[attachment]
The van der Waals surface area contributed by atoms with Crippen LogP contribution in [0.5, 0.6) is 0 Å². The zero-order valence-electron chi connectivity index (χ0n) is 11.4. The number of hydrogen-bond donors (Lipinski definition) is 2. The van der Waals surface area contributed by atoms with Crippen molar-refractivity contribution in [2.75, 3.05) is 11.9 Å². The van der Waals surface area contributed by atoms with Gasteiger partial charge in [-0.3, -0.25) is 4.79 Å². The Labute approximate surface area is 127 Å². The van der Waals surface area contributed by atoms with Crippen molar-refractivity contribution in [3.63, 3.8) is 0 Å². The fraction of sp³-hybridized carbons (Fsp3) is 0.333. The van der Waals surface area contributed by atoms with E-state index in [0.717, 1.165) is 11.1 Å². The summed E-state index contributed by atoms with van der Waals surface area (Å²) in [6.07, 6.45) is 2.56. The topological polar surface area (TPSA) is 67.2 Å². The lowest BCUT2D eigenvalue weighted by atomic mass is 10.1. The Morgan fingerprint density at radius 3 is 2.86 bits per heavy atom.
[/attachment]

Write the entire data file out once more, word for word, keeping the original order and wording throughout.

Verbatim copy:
The van der Waals surface area contributed by atoms with Crippen LogP contribution in [0.5, 0.6) is 0 Å². The zero-order valence-electron chi connectivity index (χ0n) is 11.4. The number of hydrogen-bond donors (Lipinski definition) is 2. The van der Waals surface area contributed by atoms with Crippen molar-refractivity contribution in [2.75, 3.05) is 11.9 Å². The van der Waals surface area contributed by atoms with Gasteiger partial charge in [-0.3, -0.25) is 4.79 Å². The Labute approximate surface area is 127 Å². The van der Waals surface area contributed by atoms with Crippen molar-refractivity contribution in [3.63, 3.8) is 0 Å². The fraction of sp³-hybridized carbons (Fsp3) is 0.333. The van der Waals surface area contributed by atoms with E-state index in [0.717, 1.165) is 11.1 Å². The summed E-state index contributed by atoms with van der Waals surface area (Å²) in [6.07, 6.45) is 2.56. The topological polar surface area (TPSA) is 67.2 Å². The lowest BCUT2D eigenvalue weighted by atomic mass is 10.1. The Morgan fingerprint density at radius 3 is 2.86 bits per heavy atom.